SLI:Traditions of Death and Burial
In this illustrated book historian and folklorist Helen Frisby describes how, since the Middle Ages, people have prepared for death and sent the dead on their way. The Black Death spawned a rich funerary culture, which came under attack during the Reformation. However, some old customs, such as the passing bell and funeral tea, persisted well into the Industrial Age. Meanwhile, customs which now seem long established have much more recent origins; professional undertakers first emerged in the 1700s, whilst the Victorians invented the garden cemetery and legalised cremation.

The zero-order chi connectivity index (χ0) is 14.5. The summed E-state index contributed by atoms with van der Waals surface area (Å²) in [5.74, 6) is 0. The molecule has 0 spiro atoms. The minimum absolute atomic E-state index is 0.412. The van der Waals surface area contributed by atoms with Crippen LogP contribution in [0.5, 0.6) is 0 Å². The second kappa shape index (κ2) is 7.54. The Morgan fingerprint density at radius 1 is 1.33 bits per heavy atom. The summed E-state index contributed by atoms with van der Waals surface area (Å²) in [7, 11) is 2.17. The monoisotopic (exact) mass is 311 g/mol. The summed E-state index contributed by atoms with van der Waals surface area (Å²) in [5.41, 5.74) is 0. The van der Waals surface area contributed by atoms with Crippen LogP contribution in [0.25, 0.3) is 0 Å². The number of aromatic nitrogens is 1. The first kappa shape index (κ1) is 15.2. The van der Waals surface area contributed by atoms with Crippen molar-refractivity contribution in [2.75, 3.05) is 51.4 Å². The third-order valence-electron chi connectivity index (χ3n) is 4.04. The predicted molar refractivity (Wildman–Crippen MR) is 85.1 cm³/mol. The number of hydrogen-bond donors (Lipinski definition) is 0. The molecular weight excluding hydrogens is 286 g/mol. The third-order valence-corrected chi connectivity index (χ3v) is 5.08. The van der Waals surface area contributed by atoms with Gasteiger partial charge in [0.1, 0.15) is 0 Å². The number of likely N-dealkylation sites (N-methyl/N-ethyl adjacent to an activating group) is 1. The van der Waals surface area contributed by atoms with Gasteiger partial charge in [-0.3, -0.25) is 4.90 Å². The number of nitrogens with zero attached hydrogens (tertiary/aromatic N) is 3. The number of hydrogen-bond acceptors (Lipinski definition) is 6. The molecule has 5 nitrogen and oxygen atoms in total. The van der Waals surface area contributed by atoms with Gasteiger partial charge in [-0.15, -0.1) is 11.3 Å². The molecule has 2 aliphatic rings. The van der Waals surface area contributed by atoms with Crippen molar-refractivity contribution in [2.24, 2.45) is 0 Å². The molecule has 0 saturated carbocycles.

Death has been a source of grief and uncertainty for humanity throughout history, but it has also been the inspiration for a plethora of fascinating traditions. The covering of mirrors to prevent the departed spirit from seeing itself; the passing bell rung to assist the soul to heaven; the ‘sin eater’ who sat beside a coffin eating and drinking to ‘absorb’ the corpse’s sins – all of these were common approaches at one time or another. Yet in the modern day, death has become more clinical than spiritual, something kept hidden behind closed doors. This beautifully illustrated history explores English approaches to death and burial from the medieval era to the present day, exploring ancient customs which have long since lapsed, those such as lighting candles that have survived until the present day, and new approaches such as eco-burials, which are changing how we relate to death, dying and the dead.